TL;DR (takeaways for the impatient)
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As we say in a number of places on geking.com, we believe small business owners do better by working on their businesses, rather than trying to become experts on web technology. We provide information like this page for those owners who need to understand a bit more before they are ready to improve their website and to hire a consultant to assist them. We are constantly updating our site and adding to the information about creating more productive websites. If you still have questions, please feel free to email us (webhelp at geking.com) or call us (817.500.4501 9-5 Central).
When a visitor clicks on a link or types a URL into a browser, the browser requests an address from the Domain Name System (DNS). The DNS converts the human-type URL (mydomain.com) into an Internet Protocol (IP) address (002.240.001.240). The browser then sends a request for the page to that address. The web server at that address finds the page (if it exists) and sends a response to the browser, and then downloads the elements that make up the web page, starting with the HTML. The browser interprets the HTML and begins to render (display) the page. The browser then requests each element, such as images, videos, style sheet files, script files, etc. according to the addresses in the HTML. When the browser has received all the elements and displayed the page on the visitor's screen, the web page is said to be 'fully rendered'.
Page speed is measured from the time a browser sends a request to the web server until the page is completely displayed (“fully rendered”) by the browser. The web server will send the HTML and text for the page to the browser, and the browser will begin to download and display other elements (images, videos, etc.) until all of the elements have been displayed.
How long a page takes to fully render results from a number of factors:
The size of files is obviously important to page speed as bigger files take longer to transit the Internet. The number of files is also important as each file seprately listed in the HTML must be requested by the browser. The location of files is important because files located off the web server, such as font files, CSS files, video files, etc., requre the browser to locate and send a request to a different server, thus starting the time to first byte delay over again for each different server.
Page speed is not a technical concern - it is a vital part of your website's success. Visitors expect faster and faster results from websites. In Akamai's 2015 study1, they found that 49% of consumers expect pages to load in 2 seconds or less. Their research also showed that website visitors' patience has fallen from 63% willing to wait for a website to load to 51% today. Even worse for slow websites, 30% of e-commerce consumers now (2014) expect page load times of 1 second or less. What does this mean for your website? It means a slow website will cost you far more than you will know. According to Akamai,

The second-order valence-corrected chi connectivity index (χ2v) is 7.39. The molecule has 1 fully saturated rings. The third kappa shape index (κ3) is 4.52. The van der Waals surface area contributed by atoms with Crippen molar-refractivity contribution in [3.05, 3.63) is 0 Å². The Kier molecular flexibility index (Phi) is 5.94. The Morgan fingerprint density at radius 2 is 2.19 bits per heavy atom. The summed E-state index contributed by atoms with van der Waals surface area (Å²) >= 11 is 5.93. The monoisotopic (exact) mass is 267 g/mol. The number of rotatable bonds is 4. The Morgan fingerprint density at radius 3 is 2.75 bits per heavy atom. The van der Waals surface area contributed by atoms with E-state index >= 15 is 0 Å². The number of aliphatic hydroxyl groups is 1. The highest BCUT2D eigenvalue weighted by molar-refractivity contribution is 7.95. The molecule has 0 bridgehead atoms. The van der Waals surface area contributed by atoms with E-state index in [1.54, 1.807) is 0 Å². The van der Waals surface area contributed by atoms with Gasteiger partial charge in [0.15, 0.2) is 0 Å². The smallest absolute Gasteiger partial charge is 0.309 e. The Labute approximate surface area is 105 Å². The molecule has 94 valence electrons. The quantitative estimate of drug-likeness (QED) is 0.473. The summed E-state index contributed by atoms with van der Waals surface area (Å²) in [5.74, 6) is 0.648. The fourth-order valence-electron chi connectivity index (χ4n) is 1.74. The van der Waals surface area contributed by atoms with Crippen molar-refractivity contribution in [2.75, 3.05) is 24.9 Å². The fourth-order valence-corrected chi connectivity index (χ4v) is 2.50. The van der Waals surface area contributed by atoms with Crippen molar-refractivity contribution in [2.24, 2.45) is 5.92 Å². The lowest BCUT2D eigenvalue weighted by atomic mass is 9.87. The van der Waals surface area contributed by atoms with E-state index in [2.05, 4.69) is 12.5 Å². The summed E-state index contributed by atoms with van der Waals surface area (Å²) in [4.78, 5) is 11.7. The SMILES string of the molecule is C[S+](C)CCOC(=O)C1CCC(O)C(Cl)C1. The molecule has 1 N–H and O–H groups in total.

"50% of dissatisfied users will visit another website to accomplish their activity. More than 1 in 5 will leave for good — 22% won’t return to a website where problems have occurred. It doesn’t end there… after a poor experience, 45% are less likely to visit a website again, 35% will have a more negative perception of the company and 32% are less likely to make online transactions with the company."1
To underscore the importance of page speed to visitors, consider the results of the Neurons, Inc. study for Ericsson2 that reported, "A neuroscience study measuring user reactions to network performance has shown that delays in loading web pages and videos while completing tasks under time constraints are taxing – heart rate and stress levels increase. Both time-to-content and additional delays due to re-buffering lead to decreases in Net Promoter Scores (NPS). On the other hand, smooth browsing and video streaming lead to increased NPS for a mobile broadband service provider." Don't stress your visitors with slow speeds - they're your most precious web resource.
Both Google and Bing have stressed the importance of page loading speed as part of the visitor experience. Both Bing and Google also indicate that quick click-backs (someone returning immediately to the search engine results page) can be interpreted as a poor result for the visitor, and this can result in lower ranking for your page. Since visitors leave in increasing numbers as pages take more time to load, if your website does not meet visitors' expectations of 1 - 2 seconds to load, you not only lose current visitors, but your site may score more poorly on search results, giving you fewer visitors in the future.
While it may take an expert to accurately determine and fix what is slowing down your page speed, it is easy and free for you to see how long it takes each of your pages to load. Webpagetest.org provides a simple to use mechanism to see how long a page takes to load. If you point your browser at Webpagetest.org, you can enter the URL of any of your pages, choose a location to test from, a visitor connection speed and a browser. If your business serves a local area, choose a location close to your business, but if you are serving a national or international audience, test with different locations.